Heard the one about government agencies not being able to accept monetary donations? For this week’s Innovation Bank, Shelly Simmons, CAWA, debunks that myth. Read her quick tips and listen to the entire recording to learn how Greenville County Animal Care conquered both external and self-imposed barriers to fundraising.
Not sure of the rules?
“You may have been told by someone that government agencies can’t raise funds,” says Simmons, Greenville County Animal Care’s Division Manager, “but fundraising is not as difficult as you might think. The rules for each city, state, and even county will be different, but there are some general guidelines.”
As a first step, Simmons recommends reaching out to your county or city budget director or treasurer to determine the rules in your area. She also suggests talking to a public agency in your community that is currently accepting donations and find out the steps they took. “That way you’ll be taking into consideration your local and state laws.”
Create a special revenue fund
If you’re at a public agency, you probably know that the most well-known type of revenue fund is the general fund, and this is likely how your budget is funded. “You may also know that if you don’t spend your entire budget, it reverts back to the general fund,” says Simmons. To ensure that donated funds are protected and restricted to their agency’s programs, Greenville County Animal Care set up a special revenue fund to finance and operate smaller-scale projects.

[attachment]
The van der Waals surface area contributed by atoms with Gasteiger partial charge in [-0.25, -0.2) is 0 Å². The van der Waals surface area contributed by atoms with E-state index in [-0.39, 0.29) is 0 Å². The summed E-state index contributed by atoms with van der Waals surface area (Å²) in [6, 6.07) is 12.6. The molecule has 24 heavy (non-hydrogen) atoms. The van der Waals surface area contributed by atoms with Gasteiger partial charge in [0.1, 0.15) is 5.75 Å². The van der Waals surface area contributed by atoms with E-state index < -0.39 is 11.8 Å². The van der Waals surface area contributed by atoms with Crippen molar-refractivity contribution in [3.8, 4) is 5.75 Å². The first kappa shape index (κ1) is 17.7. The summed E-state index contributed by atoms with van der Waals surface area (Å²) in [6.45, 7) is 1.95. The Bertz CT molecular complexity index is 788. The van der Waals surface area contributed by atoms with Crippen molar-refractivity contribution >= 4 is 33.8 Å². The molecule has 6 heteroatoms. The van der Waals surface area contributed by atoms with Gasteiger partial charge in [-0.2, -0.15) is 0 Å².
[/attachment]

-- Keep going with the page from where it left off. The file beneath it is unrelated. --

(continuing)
This kind of fund:
- will have its own set of books
- does not revert back to the the general fund
Simmons worked with the county’s budget director to include a statement in the county’s existing budget ordinance that authorized a special revenue fund for the county’s animal care division.
Keep the Scope of Your Fund Broad
“You will have to define what the fund is for,” says Simmons. “Don’t pigeonhole your agency into one specific use for your donations.” At Greenville County, the Special Revenue Fund has been used for specialized equipment, targeted spay/neuter for community cats, and medical care for owned animals.
Let the Public Know When Their Donations Are Tax-Deductible
Per IRS publication 526, donations made to government agencies can be considered charitable contributions if they are to be used solely for public purpose. That includes programs that benefit the population at large, such as medical services for owned pets and spay/neuter programs. Greenville County puts the following messaging on communications to donors:
For more tips from Simmons—including the benefits of a public-private partnership (i.e. “Friends of..” group) and some tried-and-true fundraising ideas—listen to the complete session, “Raise Money Not Taxes: How to Set Up Your Public Agency for Effective Fundraising.”